Enthusiasts of 3D printing have long touted its immense potential for the construction industry, pointing in particular its ability to produce complex structures and components with flawless accuracy.
The sheer versatility and precision of additive printing enables engineers to design intricate parts without too much concern over the challenges that their production may entail.
Researchers from Cornell University, working in collaboration with the Sabin Design Lab, have taken advantage of the remarkable capabilities of additive printing to develop a lightweight, interlocking brick with a complex structure that dispenses with the need for an adhesive medium.
According to its developers, the PolyBrick is the world's first mortarless 3D-printed brick, permitting the construction of resilient, high-strength walls via the incorporation of an organic design of interlocking geometries.
The brick is equipped with dovetailed joints which are tapered like those in woodworking. The tapered sides of individual bricks can be oriented in relation to the wall to achieve maximum structural resilience.
"Each brick/component has an embedded intelligence at both the local and global scales," said Jenny Sabin, associate professor of architecture at Cornell, and senior research associate Martin Miller, a visiting critic at Cornell, in a joint statement.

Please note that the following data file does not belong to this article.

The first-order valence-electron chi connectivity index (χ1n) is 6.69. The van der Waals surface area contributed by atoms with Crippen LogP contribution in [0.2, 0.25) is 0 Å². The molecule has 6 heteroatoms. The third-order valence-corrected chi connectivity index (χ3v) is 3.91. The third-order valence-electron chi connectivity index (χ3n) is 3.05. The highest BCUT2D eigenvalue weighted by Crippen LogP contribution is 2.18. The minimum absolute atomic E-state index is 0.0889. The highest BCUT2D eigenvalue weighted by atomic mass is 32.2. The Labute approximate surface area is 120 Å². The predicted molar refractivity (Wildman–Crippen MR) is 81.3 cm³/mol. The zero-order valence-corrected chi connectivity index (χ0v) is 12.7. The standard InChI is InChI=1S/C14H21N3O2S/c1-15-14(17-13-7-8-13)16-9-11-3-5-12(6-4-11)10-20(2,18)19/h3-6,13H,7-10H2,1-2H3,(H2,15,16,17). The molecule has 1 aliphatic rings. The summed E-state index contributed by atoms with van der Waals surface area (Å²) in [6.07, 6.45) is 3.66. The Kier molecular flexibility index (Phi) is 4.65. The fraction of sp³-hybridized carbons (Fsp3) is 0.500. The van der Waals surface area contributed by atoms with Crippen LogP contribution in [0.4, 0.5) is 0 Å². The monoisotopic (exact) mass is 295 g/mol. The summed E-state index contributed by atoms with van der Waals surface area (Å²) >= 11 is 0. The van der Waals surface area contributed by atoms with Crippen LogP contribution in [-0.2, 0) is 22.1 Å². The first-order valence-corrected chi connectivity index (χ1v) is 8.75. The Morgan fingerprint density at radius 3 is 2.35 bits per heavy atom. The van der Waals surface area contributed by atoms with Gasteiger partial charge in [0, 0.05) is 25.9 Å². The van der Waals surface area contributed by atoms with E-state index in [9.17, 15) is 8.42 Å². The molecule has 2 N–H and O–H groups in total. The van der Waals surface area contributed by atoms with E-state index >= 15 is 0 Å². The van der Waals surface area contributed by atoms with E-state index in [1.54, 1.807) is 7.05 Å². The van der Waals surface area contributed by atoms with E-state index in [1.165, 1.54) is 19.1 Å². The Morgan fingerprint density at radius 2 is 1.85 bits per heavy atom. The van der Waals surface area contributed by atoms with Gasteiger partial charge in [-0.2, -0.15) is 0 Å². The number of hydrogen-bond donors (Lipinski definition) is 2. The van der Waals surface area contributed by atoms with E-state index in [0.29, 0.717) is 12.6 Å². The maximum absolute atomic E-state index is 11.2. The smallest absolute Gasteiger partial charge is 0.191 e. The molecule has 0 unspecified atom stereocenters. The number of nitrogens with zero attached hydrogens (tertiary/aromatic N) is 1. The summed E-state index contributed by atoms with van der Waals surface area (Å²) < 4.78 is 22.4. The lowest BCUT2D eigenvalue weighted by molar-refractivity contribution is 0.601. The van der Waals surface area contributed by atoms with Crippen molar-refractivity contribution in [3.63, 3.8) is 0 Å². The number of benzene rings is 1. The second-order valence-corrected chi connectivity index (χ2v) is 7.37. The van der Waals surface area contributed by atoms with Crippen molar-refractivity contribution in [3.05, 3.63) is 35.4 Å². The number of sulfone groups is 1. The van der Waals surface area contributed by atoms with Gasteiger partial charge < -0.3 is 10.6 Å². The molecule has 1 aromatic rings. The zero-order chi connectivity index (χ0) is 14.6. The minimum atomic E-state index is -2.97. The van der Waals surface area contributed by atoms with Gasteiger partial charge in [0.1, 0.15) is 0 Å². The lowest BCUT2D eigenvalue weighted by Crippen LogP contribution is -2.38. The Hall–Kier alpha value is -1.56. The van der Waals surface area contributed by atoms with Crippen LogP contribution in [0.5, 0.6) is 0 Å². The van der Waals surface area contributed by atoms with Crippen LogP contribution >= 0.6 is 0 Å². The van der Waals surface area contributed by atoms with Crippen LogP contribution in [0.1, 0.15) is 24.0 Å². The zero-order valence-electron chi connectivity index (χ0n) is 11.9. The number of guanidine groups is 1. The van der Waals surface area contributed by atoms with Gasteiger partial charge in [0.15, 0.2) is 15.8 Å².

"At the local scale, there are geometric manipulations and exchanges built into the algorithms connecting components with their adjacent neighbours. Within this algorithm, there is also a global awareness of the components' orientation in Euclidian space.
"This awareness allow the aggregative system to implement proper taper angle to ensure gravity will lock the bricks in place."
The structural lattice of each individual brick can be delicately adjusted based on a broad range of data in order to influence various aspects of the finished wall. These can include structural optimisation, curvature and form, view angles, light filtration, as well as accommodations for the strategic placement of plumbing and mechanical building systems.
The bricks are a made from a lightweight ceramic material, and are first printed as greenware before being fired. The product achieves major efficiencies; its interlocking structure removes the need for mortar as an adhesive, while the porous nature of the structural lattice also make use of less raw material than conventional solid bricks.
The use of 3D printing to manufacture the product further ensures that no material is wasted needlessly during the production process.